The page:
You know, the fact that you said that we could do a little bit better — it sounds like about five per cent better in terms of that vaccination rate — as we’re having measles outbreaks across the country. Does that five per cent make you nervous?

As a physician I’m concerned about that that five per cent provides opportunity for the disease to create outbreak.

But even 95 per cent makes me concerned because what about those five per cent of kids who are unvaccinated, they can suffer from complications, pneumonia, end up in in a hospital, neurological damage. I think that’s concerning.

This is a very safe vaccine, very effective vaccine. So I think [there’s] a lot of room to go.

What’s your message for people who are traveling during March Break?

I wish great travel for them. Educate yourself about the risk where you go and take your vaccines like you bring your sunscreen, you bring your mosquito repellents, you bring your protective clothing. Just talk to your healthcare provider. 

Vaccinations urged as measles cases rise

As more cases of measles without a known origin are reported across Canada, public health officials are urging people to ensure they and their children are fully vaccinated against the virus.

So of course you’re thinking about your kids, but perhaps there are adults who are also thinking about themselves. Is there any advice for adults surrounding the measles?

Absolutely. This is an opportunity to check your vaccination, if you need an additional dose of vaccine, get it and then safely travel to your destination.

You need two doses of this to be immune. The first dose provide immunity, the second dose provides the lifelong immunity.

If you’re born before 1970, in that time there wasn’t vaccine and measles is very infectious, the most infectious disease we know. So the concept is that you got that disease and you are immune. 

In certain circumstances you may need additional dose. In that [case] you need to go to your healthcare provider [and] check the situation. 

It’s an individual risk assessment. You need to go to your family doctor to check if you need, if you’re born before 1970. If after that, then there’s a room for you to get another vaccine, in consultation with a healthcare provider.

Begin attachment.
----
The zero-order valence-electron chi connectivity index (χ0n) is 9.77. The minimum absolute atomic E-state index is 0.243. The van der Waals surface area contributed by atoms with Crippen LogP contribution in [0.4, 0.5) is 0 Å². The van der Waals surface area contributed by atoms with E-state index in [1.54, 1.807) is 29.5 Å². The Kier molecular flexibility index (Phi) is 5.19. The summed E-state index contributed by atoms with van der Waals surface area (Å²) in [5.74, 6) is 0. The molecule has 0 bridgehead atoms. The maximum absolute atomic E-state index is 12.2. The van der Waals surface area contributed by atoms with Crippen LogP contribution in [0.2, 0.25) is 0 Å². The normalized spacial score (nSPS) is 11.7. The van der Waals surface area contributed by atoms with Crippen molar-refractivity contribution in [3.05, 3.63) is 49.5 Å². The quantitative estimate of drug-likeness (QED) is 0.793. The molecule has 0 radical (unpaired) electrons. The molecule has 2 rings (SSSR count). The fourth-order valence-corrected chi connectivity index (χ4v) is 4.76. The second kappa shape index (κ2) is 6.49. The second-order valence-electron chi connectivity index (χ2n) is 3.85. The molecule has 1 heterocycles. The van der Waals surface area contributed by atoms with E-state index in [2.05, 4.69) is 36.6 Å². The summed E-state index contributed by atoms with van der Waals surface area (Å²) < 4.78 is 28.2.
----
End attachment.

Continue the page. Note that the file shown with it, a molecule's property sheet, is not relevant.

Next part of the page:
Can you get measles if you’ve already been vaccinated?

There’s a chance, because I told you 97 per cent. So if you are vaccinated, there’s a three per cent chance that you might get measles, but your disease will be much less severe than the person who is unvaccinated. And if you are unvaccinated, most likely you get the disease when you are exposed to someone.

The sign on the health unit that reads Windsor-Essex County Health Unit.
The Windsor-Essex County Health Unit says it needs to work on building trusting relationships with the community in order to start a drug checking program. (Jennifer La Grassa/CBC)

There are a number of public health organizations that have issued warnings about measles. Why hasn’t Windsor-Essex done that prior to March Break?

So our team has been very active in communication with our partner [at] schools, day cares and educational institutions, colleges [and] universities. We have been in touch with our health care partners. We provided tools and we provided support in preparation. 

It sounds like you are on alert for this. You are preparing potentially for a case of this in our community, another case.

Yes, cases and outbreak, because if you have a case in a school you expect that there will be an outbreak. We are more concerned about children, but for our general community the risk level is low if you’re vaccinated. 

We have lots of tools to counter this situation. We have a very good vaccine. My level of concern is not that high. My concern is about that age group of children who are at more risk for hospitalization [and] all of those consequences that I mentioned.